Lanceleaf coreopsis (Coreopsis lanceolata) is a North American native that originated in the eastern and central part of the continent, however this is a tough little number that has naturalized just about everywhere. It is a welcome sight in the fields and prairies here in North America, but has reached invasive status in Asia where they used it along water ways and train tracks as a greenbelt planting. Luckily, this sunny little short-lived perennial behaves itself in its native area and although it can spread into sizable colonies, there is never a threat to other species there.
Many gardeners use it in sunny, well-drained areas and the golden yellow flowers often bloom for about 3 weeks in early summer. Deadheading the spent blossoms will prolong the show. Clumps spread out from the center by underground runners and a mature plant has a pleasing, rounded form. It is always wise to let a few flower heads mature so that along with the root spread, seedlings can reinvigorate the clump. The strong stems make it a great choice for a cutting garden and taking the flowers only encourage more to take their place. Plant seeds in early spring, or divide clumps of established growth by teasing the younger rosettes apart from the main crown. Keep moist, but don't overwater until new growth appears. After the plants settle in, they are drought tolerant, however blooming will suffer since that is a survival mechanism allowing your coreopsis lives to bloom another season.
Wildlife gardeners know the value of the lanceleaf coreopsis as well. This is an important pollen source for our fragile honeybee population and many butterflies also enjoy visiting the sunny blossoms. Unfortunately, Bambi also finds this plant attractive, so if you are plagued by deer it might be smart to choose another plant. This is a tough little plant that few pests or diseases tend to bother, so it isn't a garden wimp. The only thing I've experienced is that the flower stems tend to flop over after a heavy rain, but that's the same for most plants in the Asteraceae family. It's just part of the territory.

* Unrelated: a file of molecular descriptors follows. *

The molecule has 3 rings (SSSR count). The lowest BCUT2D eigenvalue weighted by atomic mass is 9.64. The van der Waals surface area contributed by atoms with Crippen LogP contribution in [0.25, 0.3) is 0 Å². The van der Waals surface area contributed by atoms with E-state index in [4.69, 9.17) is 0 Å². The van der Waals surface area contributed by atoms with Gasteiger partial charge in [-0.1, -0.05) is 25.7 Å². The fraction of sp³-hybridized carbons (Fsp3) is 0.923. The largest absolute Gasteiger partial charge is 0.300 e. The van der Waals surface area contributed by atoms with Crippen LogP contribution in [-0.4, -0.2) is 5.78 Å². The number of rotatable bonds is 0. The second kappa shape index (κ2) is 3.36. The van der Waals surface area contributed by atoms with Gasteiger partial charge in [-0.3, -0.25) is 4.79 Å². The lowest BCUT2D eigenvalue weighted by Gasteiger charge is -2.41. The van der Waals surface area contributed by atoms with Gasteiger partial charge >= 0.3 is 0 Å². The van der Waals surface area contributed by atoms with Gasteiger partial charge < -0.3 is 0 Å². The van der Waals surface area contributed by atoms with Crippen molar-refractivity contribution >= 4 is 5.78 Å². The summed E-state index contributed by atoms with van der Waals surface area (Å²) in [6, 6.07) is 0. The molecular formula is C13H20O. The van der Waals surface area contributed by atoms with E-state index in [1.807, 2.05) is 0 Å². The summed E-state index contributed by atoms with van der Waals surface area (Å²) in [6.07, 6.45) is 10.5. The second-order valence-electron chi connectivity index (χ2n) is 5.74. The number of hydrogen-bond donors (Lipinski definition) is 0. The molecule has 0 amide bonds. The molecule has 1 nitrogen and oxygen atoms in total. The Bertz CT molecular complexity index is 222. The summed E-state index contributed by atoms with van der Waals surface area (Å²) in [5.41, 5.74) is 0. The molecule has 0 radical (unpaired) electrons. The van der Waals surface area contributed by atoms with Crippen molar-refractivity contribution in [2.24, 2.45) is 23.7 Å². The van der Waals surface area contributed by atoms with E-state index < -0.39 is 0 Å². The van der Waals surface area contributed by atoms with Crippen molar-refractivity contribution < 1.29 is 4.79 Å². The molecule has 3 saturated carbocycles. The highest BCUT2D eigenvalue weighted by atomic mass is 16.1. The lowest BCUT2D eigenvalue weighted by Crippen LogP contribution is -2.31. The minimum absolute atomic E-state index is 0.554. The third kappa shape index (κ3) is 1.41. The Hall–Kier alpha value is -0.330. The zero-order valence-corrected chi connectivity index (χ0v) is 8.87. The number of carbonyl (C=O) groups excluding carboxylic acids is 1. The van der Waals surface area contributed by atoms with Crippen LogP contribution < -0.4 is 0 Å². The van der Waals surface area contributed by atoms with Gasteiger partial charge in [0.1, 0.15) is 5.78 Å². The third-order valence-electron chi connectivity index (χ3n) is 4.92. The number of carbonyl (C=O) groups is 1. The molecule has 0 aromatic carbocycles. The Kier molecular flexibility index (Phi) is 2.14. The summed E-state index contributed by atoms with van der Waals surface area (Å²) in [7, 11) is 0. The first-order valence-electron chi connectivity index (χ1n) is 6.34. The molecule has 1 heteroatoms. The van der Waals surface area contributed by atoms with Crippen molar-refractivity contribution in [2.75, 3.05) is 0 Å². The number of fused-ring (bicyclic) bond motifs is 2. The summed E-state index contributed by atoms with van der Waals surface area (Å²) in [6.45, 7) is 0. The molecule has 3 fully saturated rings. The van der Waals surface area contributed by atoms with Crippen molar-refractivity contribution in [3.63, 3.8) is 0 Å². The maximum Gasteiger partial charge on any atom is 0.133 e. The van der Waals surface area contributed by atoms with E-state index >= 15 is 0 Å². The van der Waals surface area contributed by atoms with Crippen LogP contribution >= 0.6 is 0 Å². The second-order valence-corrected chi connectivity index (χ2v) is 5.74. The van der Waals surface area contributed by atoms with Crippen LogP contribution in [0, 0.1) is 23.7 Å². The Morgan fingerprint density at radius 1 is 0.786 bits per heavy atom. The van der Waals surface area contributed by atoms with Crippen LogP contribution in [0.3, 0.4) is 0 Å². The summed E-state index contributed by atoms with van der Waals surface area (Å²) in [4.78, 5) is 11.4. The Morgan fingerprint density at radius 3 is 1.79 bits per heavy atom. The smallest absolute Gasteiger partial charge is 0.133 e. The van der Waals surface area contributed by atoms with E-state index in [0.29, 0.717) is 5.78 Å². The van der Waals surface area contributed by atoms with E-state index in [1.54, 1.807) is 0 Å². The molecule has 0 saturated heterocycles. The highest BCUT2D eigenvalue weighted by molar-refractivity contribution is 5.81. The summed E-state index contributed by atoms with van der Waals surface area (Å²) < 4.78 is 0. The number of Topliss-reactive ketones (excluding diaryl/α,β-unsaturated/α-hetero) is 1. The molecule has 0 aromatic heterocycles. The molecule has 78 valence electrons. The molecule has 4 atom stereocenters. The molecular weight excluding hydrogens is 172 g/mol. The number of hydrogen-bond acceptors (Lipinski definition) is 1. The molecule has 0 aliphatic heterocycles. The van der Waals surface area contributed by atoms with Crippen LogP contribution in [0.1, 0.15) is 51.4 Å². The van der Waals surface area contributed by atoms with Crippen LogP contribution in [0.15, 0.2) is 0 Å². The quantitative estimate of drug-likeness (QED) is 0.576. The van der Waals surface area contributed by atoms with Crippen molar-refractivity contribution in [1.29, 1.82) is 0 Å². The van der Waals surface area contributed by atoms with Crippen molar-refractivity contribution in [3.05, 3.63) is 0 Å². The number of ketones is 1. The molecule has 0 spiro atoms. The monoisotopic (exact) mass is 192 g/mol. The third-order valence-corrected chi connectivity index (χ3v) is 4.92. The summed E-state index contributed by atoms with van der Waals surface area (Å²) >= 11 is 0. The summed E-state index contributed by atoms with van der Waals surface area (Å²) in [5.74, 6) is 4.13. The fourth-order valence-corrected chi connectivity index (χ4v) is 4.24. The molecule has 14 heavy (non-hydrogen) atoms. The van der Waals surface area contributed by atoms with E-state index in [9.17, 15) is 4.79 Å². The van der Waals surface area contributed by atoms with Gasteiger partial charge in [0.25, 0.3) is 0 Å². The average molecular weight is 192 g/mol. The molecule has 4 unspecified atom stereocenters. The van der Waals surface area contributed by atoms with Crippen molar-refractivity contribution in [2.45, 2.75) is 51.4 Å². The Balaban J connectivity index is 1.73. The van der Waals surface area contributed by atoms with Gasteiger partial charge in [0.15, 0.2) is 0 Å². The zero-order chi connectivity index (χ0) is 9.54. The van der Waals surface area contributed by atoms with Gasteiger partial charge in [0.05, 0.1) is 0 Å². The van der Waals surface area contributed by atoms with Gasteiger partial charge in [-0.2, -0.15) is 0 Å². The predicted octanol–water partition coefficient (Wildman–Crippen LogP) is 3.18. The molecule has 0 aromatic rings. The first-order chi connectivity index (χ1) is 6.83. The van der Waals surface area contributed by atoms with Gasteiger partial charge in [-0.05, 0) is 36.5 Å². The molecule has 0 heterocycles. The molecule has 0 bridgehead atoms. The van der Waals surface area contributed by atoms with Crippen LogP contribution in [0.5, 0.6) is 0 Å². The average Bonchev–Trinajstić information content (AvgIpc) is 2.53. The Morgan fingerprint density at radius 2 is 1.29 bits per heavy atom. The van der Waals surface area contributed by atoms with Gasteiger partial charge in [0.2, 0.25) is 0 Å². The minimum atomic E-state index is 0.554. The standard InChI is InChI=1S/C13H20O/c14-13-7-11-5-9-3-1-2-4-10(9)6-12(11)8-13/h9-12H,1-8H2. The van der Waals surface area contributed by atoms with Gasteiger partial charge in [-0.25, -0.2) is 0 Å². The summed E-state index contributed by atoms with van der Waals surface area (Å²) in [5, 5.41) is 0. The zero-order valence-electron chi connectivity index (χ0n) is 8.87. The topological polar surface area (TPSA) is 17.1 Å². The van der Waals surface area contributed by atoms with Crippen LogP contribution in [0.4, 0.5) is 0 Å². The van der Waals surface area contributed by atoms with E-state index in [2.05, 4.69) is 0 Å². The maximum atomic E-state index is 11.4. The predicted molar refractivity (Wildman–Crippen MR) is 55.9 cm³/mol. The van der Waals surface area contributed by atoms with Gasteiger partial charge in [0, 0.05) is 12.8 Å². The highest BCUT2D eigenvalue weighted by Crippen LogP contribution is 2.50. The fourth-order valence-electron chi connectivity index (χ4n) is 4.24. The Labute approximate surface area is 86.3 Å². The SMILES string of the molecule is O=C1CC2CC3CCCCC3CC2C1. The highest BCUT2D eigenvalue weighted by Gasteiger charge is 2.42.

Along with the native species, hybridizers have developed cultivars with a number of interesting traits. My favorite, and the one I have in my garden is 'Jethro Tull'. The petals of the flowers curve into each other and probably reminded the person who named it of Ian Anderson's flute. (For those of you who aren't familiar with Jethro Tull, they were a progressive rock band from the 1970's that bravely featured the flute instead of electric guitars) The images in this article are of my Jethro Tull coreopsis.
As far as I can determine, there are no medicinal properties in the lanceleaf coreopsis, however it does produce a yellow-toned natural dye much like its cousin, Coreopsis tinctora (my previous article on it can be found here) . The C. tinctora produces a more intense version, but the C. lanceolata will work. It just takes more flowers to achieve the same result. You can even mix the two if you do not have enough material of one type.
Coreopsis lanceolata is a great choice for any gardener with a sunny spot. The plants are inexpensive and produce a great bang for your buck.